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Ethics Commission again rewrites campaign finance laws

Josh Moon

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Ignorance of the law is no defense, unless you happen to be a person who makes the laws.

The Alabama Ethics Commission on Wednesday voted unanimously to — for the third time — wipe away the fees levied against politicians, donors and political action committees who violated campaign finance laws by filing reports late.

In some cases, the filings — which show the public the sources of candidates’ campaign contributions — were nearly a month late. An attorney for the Alabama Secretary of State’s office, which issued the more than 700 fines, told the Commission that it was more than enough time to conceal from the public the source of funds until after an election was over.

The Commission didn’t care.

Citing the fact that the handful of entities and candidates who appealed had “no intent to break the law,” and falling back — for the third time — on the fact that this is the first election cycle since the new filing deadlines were implemented, the commissioners voted to give the violators a pass. The laws in question were passed in 2015.

Secretary of State John Merrill said in December, when the Commission voted to give the second pass to violators, that their actions were actually rewriting the campaign finance laws implemented by the Alabama Legislature.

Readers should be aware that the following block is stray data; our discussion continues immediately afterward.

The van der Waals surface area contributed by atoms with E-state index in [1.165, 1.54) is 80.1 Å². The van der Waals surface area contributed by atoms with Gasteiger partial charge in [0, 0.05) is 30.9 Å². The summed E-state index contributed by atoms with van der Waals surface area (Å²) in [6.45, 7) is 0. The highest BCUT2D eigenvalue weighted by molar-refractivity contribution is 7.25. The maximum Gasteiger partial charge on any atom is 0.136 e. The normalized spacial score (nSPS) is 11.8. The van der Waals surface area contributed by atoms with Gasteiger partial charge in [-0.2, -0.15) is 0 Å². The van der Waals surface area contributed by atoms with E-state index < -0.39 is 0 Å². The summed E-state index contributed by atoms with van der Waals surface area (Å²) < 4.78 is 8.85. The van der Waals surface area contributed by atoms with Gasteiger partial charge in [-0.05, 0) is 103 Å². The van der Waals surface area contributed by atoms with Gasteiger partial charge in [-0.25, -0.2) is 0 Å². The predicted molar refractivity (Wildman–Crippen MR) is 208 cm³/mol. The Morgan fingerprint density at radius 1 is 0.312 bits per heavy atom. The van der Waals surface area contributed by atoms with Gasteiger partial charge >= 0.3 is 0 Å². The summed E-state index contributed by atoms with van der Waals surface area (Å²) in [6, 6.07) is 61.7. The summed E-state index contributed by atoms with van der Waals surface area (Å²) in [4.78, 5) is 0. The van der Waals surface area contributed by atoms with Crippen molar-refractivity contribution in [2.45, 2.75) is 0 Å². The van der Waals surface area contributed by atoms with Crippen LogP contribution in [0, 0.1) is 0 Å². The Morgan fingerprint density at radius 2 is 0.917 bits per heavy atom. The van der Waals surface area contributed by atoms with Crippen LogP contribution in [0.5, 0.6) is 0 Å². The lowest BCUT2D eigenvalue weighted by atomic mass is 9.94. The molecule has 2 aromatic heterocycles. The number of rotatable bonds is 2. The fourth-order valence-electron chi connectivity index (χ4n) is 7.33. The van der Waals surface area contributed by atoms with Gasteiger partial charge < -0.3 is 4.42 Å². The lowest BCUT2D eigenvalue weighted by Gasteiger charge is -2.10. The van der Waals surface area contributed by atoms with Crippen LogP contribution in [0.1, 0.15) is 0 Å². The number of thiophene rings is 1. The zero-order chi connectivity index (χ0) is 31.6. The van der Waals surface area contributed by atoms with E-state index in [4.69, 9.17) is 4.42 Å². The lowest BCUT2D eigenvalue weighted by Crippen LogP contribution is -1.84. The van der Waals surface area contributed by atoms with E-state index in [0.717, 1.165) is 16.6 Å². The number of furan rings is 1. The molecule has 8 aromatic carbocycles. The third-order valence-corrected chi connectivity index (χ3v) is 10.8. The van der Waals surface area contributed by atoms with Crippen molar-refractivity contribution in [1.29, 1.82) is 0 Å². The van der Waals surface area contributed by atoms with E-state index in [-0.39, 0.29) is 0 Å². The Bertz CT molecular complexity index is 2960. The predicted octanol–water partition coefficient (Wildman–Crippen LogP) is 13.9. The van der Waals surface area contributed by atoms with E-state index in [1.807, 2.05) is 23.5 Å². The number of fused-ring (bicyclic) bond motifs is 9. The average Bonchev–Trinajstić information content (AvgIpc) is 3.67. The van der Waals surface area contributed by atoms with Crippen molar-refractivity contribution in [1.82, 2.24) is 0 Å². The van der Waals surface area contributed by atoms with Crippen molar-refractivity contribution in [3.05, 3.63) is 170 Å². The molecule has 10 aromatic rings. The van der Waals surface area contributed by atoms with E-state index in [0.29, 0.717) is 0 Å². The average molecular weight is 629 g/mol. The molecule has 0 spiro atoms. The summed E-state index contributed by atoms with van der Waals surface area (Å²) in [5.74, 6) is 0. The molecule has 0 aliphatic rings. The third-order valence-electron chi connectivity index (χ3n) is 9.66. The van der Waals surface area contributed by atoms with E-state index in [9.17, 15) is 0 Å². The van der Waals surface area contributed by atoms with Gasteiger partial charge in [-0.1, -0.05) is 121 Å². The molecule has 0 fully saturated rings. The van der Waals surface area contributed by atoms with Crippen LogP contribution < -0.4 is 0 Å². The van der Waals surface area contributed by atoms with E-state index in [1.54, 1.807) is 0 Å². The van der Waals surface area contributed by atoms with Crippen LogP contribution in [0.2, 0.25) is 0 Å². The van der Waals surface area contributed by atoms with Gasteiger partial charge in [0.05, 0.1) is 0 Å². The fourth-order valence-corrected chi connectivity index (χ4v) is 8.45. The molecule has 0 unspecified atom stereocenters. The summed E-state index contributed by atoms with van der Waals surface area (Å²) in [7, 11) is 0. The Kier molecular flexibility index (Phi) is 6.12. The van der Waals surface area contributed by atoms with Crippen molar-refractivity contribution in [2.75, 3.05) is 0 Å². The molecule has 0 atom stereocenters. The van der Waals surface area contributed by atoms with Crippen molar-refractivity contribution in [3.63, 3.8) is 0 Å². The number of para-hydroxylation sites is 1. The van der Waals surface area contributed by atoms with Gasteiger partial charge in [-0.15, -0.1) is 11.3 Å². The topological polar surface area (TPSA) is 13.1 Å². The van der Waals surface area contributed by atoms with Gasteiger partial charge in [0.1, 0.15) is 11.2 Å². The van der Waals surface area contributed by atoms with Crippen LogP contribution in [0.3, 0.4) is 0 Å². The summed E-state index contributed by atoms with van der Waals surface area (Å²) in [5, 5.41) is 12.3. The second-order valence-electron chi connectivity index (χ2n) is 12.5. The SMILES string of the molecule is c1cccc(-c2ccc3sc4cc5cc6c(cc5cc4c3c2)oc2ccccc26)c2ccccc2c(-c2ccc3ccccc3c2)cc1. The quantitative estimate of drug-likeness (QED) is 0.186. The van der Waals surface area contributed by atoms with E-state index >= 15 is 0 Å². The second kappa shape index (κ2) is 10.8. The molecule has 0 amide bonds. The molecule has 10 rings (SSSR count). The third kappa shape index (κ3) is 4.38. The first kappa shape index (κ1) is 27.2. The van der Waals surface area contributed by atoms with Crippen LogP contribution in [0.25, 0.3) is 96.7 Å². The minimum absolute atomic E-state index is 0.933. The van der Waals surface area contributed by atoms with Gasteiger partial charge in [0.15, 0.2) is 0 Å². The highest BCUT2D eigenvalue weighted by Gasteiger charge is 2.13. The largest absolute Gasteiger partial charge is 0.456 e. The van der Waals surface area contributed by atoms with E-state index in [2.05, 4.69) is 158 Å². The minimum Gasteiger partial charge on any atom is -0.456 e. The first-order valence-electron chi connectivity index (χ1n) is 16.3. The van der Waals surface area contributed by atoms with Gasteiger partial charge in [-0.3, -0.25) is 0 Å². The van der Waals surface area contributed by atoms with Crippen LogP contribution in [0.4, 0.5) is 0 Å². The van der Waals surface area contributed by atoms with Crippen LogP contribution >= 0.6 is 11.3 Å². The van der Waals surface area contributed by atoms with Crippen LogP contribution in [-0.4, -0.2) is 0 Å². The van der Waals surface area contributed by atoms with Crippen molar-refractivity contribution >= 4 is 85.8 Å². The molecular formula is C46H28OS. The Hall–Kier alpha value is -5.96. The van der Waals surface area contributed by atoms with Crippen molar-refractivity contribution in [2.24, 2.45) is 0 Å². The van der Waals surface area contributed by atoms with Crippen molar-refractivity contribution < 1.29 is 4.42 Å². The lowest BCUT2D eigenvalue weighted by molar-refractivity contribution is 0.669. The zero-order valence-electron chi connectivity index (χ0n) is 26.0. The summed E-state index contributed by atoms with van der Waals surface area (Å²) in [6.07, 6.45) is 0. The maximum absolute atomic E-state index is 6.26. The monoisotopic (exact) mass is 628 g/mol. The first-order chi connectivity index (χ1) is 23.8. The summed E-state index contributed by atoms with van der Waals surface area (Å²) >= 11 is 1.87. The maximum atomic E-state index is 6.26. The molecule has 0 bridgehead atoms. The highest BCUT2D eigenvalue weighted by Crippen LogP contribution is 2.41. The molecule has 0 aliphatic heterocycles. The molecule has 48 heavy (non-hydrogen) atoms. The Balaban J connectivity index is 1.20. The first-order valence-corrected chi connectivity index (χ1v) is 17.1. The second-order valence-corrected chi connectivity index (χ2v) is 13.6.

“This sends a terrible message that if you’re somebody or you know somebody, you have a way out of following the laws everyone else has to follow,” Merrill said then. “I’m just so terribly disappointed in this decision and I don’t know what effect it might have on people following this law. It can’t be good, I know that.”

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Deputy AG Brent Beal, who works with Merrill’s office, was back to argue against that imposing the fines on people and entities that file late was required by the law. That law states that the Secretary of State’s office shall impose the fines, leaving no room for interpretation.

And yet, the Commission continues to interpret.

“This is actually costing us money to send out these fines,” Beal told the Commission on Wednesday. “Each time we send one it goes out by certified mail. That’s $6 per letter.”

Merrill’s office provided APR with a list of candidates, PACs and businesses that violated the law — 774 in all for more than $137,000 in fines. Of that, just over $48,000 has been paid in by campaigns or PACs that chose not to challenge the Secretary of State’s fine. That leaves 549 fines outstanding.

The biggest violators of the law were Alabama Restaurant and Hospitality Association, and Hawk PAC, with 11 violations each, and AFL-CIO, with 10.

In another ruling on Wednesday, the Commission voted 3-1 to allow campaign donations to be used by candidates for childcare expenses.

The request for an opinion was filed by Jennifer Gray, who is running for state representative. Gray works from home and cares for her child during the day in the summer. That responsibility will prevent her from campaigning appropriately.

Merrill’s office opposed the request, saying it was too broad and could lead to abuse. The Commission disagreed, equating Gray’s need for childcare reimbursement — which would have to be documented and specific — to reimbursement for gas and general car maintenance — which is allowed under the current laws — that would also not be required if a candidate wasn’t running for office.

 

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